Bloom's continued hypocrisy is unforgivable, however. In fact, he re-prints his "Introduction" to his first edition, and in an author's note adds that his revulsion to Plath is ever-growing. I appreciate the fact that Bloom edited the series which featured my book about Plath, but he really should not put his name on a book if he cannot stomach the subject.
The advantage of a book like this is in the wide range of perspective each author gives and, I suppose, in the selection of the pieces by the series editor. Absent are strong essays by Tracy Brain and Lynda K. Bundzten, to name just two of the many Plath scholars I both respect and admire.
Below are the chapters and the work where they previously appeared.
1. "The Bell Jar" by Caroline King Barnard Hall
(Previously published in Hall's Sylvia Plath, revised. NY: Twayne, 1998.)
2. "Sylvia Plath and the Poetry of Confession" by Bruce Bawer
(Previously published in the journal The New Criterion 9, no. 6 (February, 1991): 18-27.)
3. "Daddy" by Jacqueline Rose
(Previously published in Rose's The Haunting of Sylvia Plath. Cambridge (Mass.): Harvard University Press, 1993.)
4. "The Poems of 1957" by Nancy D. Hargrove
(Previously published in Hargrove's excellent The Journey towards Ariel: Sylvia Plath’s Poetry of 1956-1959. Lund, Sweden: Lund University Press, 1994.)
5. "A Long Hiss of Distress: Plath's Elegy on the Beach at Berck" by Sandra M. Gilbert(Previously published in the journal Field: Contemporary poetry and poetics, 59, Fall 1998, 30-38.)
6. "Transitional Poetry" by Caroline King Barnard Hall
(Previously published in Hall's Sylvia Plath, revised. NY: Twayne, 1998.)
7. "Gothic Subjectivity" by Christina Britzolakis
(Previously published in Britzolakis' Sylvia Plath and the theatre of mourning. Oxford: Oxford University Press, 2000.)
8. "From the Bottom of the Pool: Sylvia Plath's Last Poems" by Tim Kendall
(Previously published in the journal English, vol.49, no.193, Spring 2000, pp23-38.)
9. "Prosopopoeia and Holocaust Poetry in English: Sylvia Plath and Her Contemporaries" by Susan Gubar
(Previously published in The Yale Journal of Criticism. Volume 14, Number 1, Spring 2001, pp. 191-215.)
10. "Plath's Triumphant Women Poems" by Linda Wagner-Martin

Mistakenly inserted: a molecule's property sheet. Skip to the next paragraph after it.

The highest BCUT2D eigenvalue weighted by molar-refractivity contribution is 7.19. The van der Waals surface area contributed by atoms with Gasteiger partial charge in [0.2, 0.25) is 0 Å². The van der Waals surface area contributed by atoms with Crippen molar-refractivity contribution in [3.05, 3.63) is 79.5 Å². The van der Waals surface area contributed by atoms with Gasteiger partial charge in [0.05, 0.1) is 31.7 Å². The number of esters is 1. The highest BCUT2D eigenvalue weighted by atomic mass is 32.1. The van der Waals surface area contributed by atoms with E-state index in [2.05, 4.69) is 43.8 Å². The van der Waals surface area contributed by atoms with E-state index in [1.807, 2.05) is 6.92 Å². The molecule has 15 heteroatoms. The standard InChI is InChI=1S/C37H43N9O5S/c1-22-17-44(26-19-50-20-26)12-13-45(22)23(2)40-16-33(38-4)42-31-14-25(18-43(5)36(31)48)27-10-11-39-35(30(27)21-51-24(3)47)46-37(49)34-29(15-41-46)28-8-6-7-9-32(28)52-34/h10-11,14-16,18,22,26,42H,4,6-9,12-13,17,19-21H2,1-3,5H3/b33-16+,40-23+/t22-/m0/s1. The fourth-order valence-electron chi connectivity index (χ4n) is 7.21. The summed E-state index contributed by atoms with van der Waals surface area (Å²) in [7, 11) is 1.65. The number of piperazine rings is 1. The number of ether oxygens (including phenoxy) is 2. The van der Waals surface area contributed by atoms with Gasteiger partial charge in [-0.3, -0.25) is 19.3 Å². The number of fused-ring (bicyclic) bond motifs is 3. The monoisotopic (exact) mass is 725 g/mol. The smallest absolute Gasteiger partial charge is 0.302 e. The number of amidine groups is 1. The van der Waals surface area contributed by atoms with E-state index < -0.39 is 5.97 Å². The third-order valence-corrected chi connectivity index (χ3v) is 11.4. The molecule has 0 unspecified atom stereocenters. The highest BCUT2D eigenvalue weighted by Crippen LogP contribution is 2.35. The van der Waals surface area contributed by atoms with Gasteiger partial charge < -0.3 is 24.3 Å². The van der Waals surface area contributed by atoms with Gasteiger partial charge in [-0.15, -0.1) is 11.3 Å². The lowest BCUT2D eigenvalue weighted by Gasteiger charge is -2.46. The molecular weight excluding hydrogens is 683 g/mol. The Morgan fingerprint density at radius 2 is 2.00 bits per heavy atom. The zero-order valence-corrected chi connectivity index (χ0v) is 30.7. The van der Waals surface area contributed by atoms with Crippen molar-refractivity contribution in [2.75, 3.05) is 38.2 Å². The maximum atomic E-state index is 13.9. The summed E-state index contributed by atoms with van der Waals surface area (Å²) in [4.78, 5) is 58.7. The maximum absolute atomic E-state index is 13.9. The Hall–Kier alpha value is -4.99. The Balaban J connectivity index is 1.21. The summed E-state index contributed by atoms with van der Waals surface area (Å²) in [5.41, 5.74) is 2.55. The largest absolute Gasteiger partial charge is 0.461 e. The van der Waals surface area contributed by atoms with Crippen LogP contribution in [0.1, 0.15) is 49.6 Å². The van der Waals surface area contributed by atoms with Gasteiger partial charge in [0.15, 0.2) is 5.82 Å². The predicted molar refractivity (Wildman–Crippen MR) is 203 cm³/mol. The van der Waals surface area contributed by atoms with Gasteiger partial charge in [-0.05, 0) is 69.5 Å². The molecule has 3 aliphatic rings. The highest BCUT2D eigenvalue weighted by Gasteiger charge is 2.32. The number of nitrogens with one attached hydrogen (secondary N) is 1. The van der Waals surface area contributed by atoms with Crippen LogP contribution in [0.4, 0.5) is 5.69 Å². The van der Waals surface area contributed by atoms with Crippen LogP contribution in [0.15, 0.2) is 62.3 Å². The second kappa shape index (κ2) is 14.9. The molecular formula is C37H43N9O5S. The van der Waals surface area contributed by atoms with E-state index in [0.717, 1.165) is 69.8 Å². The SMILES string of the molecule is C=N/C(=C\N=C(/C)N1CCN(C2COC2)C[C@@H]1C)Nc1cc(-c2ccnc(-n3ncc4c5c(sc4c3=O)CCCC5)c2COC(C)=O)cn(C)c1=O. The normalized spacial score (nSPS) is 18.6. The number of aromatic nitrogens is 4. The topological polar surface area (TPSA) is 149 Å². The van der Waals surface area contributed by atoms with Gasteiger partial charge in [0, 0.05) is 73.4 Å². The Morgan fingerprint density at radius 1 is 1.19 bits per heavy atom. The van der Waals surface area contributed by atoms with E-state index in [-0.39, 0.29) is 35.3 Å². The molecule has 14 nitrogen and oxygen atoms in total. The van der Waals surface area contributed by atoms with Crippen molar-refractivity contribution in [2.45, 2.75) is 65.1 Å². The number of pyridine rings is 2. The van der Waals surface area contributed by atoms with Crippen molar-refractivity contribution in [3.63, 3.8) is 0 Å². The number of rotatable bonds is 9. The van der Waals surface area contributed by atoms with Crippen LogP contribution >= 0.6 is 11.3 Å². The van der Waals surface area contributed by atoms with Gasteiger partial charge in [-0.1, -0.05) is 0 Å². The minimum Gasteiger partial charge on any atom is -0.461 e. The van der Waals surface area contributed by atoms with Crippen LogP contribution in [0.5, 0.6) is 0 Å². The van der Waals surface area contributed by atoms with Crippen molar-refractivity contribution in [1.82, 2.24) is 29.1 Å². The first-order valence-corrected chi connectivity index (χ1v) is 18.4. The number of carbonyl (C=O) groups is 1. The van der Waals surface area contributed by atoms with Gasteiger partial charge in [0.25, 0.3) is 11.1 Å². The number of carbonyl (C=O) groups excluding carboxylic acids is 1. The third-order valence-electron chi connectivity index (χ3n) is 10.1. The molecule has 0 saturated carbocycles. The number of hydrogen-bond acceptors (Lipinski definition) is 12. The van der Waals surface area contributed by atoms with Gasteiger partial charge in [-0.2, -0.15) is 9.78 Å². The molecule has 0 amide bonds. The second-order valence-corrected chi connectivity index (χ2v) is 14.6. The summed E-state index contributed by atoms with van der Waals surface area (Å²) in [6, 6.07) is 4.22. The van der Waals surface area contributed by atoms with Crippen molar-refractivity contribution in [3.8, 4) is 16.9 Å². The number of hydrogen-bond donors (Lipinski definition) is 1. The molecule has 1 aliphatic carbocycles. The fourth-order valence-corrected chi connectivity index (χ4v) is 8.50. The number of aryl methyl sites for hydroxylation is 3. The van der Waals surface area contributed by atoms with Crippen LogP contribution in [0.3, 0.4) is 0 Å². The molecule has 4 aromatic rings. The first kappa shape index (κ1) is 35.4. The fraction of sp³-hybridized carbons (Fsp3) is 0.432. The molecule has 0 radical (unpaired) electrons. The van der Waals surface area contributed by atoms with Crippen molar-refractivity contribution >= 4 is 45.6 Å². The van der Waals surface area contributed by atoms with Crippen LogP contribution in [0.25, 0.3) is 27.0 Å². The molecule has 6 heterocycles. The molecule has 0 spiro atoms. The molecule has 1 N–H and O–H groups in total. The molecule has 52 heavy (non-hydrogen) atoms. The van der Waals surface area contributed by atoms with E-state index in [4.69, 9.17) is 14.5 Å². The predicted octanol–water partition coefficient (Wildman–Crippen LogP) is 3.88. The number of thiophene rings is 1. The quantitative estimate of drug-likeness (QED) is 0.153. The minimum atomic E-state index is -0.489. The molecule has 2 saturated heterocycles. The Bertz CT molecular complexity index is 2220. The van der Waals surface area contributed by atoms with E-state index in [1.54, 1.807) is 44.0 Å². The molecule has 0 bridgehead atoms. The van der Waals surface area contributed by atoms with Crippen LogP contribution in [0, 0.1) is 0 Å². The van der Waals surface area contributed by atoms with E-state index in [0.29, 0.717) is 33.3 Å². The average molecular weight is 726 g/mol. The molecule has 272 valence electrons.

(Previously published in Wagner-Martin's Sylvia Plath: A literary life. 2nd ed. New York : Palgrave, 2003.)
11. "Poetry and Survival" by Susan Bassnett
(Previously published in Bassnett's Sylvia Plath: An introduction to the poetry, New York : Palgrave Macmillan, 2005.)
24 July 2007
"The Bell Jar" tolls for Julia Stiles
by Shawn Adler
She’s trapsed the globe with super-spy Jason Bourne, but Julia Stiles’ greatest journey is the one she’ll soon be making inside her own head, the 26-year-old told MTV News, as she gears up to play Esther Greenwood in the film adaptation of the classic Slyvia Plath novel “The Bell Jar.”
Sometimes described by readers as a “female ‘Catcher in the Rye,’” “The Bell Jar” follows Greenwood as she experiences massive, clinical melancholia, through commitment to a mental hospital, electroshock therapy, and several suicide attempts. Ask most casual students of English literature and they’ll tell you “The Bell Jar” is one thing above all – effing depressing.
“I don’t think so. I don’t think it’s depressing at all. It is ABOUT depression,” Stiles argued. “But I think that Sylvia Plath writes with such awesome, beautiful, vivid imagery that is so perfect for film, that it’s kind of a joy. I wouldn’t have spent this much time trying to set up the movie if I didn’t love it.”
Part of what makes people think of “The Bell Jar” as depressing, Stiles insists, actually has nothing to do with the book at all – but with the author, who committed suicide one month after the novel’s initial publication.
“I think that a lot of people think Sylvia Plath as being this dark, brooding soul because of her history, her biography overshadows her writing,” Stiles contended. “Actually, her writing was different than that. I think that the vibrant images that she describes in ‘The Bell Jar’ are perfect for a film, maybe even more-so than a novel.”
What makes those images “perfect for film,” Stiles added, was that they take place inside Greenwood’s head – and are therefore limited only by one’s imagination. Which means Stiles is already thinking outside the box about how to introduce them into the movie.
“There should be animation in the film, I think,” she said. “[For instance] There are images where the main character is imagining a fig tree growing. And it grows, and grows, and grows, and she sees all the options in her life of what she can do, what profession she could have as the fruit on the tree. It’s a challenge to be able to realize that, [but] if you imagine a Tim Burton movie like ‘Big Fish.’ If [they] can realize that…”
At one point Greenwood describes her depression as like being stuck under a bell jar, unable to draw breath or escape. What does the “The Bell Jar” ultimately mean to Stiles?
“That sort of artistic spirit, if it doesn’t find it’s way, it doesn’t find it’s channel, if you don’t find an outlet for that,” she said. “It can crush a person.”
23 July 2007